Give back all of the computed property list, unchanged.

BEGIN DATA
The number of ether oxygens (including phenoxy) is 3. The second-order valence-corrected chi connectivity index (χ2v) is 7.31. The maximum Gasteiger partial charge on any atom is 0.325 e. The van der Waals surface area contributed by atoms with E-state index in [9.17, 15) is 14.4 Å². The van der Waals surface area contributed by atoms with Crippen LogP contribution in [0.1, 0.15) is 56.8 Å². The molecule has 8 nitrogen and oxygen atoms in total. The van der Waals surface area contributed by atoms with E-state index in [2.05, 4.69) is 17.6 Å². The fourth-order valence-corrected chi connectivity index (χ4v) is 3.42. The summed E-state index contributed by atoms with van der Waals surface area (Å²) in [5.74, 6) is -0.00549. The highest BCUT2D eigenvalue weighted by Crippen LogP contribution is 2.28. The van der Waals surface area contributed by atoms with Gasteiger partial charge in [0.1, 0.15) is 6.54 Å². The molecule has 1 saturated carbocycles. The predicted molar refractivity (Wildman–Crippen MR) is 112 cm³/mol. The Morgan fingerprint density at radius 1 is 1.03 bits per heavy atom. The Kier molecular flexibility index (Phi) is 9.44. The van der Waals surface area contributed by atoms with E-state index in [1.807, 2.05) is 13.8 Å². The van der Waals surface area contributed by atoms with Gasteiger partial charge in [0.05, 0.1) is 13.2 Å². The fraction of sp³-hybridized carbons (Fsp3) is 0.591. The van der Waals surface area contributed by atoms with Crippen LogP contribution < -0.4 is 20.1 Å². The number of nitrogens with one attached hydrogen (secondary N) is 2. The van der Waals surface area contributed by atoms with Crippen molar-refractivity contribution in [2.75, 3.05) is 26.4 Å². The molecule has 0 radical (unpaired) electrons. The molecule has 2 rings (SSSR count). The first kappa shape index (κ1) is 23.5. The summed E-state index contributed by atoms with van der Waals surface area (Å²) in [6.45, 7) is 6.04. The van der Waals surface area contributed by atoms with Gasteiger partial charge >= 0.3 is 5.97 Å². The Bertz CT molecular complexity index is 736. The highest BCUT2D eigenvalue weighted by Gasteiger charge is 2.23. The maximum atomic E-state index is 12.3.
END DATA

The number of ether oxygens (including phenoxy) is 3. The second-order valence-corrected chi connectivity index (χ2v) is 7.31. The maximum Gasteiger partial charge on any atom is 0.325 e. The van der Waals surface area contributed by atoms with E-state index in [9.17, 15) is 14.4 Å². The van der Waals surface area contributed by atoms with Crippen LogP contribution in [0.1, 0.15) is 56.8 Å². The molecule has 8 nitrogen and oxygen atoms in total. The van der Waals surface area contributed by atoms with E-state index in [2.05, 4.69) is 17.6 Å². The fourth-order valence-corrected chi connectivity index (χ4v) is 3.42. The summed E-state index contributed by atoms with van der Waals surface area (Å²) in [5.74, 6) is -0.00549. The highest BCUT2D eigenvalue weighted by Crippen LogP contribution is 2.28. The van der Waals surface area contributed by atoms with Gasteiger partial charge in [0.1, 0.15) is 6.54 Å². The molecule has 1 saturated carbocycles. The predicted molar refractivity (Wildman–Crippen MR) is 112 cm³/mol. The Morgan fingerprint density at radius 1 is 1.03 bits per heavy atom. The Kier molecular flexibility index (Phi) is 9.44. The van der Waals surface area contributed by atoms with E-state index in [1.807, 2.05) is 13.8 Å². The van der Waals surface area contributed by atoms with Gasteiger partial charge in [0.05, 0.1) is 13.2 Å². The fraction of sp³-hybridized carbons (Fsp3) is 0.591. The van der Waals surface area contributed by atoms with Crippen LogP contribution < -0.4 is 20.1 Å². The number of nitrogens with one attached hydrogen (secondary N) is 2. The van der Waals surface area contributed by atoms with Crippen molar-refractivity contribution in [2.75, 3.05) is 26.4 Å². The molecule has 0 radical (unpaired) electrons. The molecule has 2 rings (SSSR count). The first kappa shape index (κ1) is 23.5. The summed E-state index contributed by atoms with van der Waals surface area (Å²) in [6.45, 7) is 6.04. The van der Waals surface area contributed by atoms with Gasteiger partial charge >= 0.3 is 5.97 Å². The Bertz CT molecular complexity index is 736. The highest BCUT2D eigenvalue weighted by Gasteiger charge is 2.23. The maximum atomic E-state index is 12.3.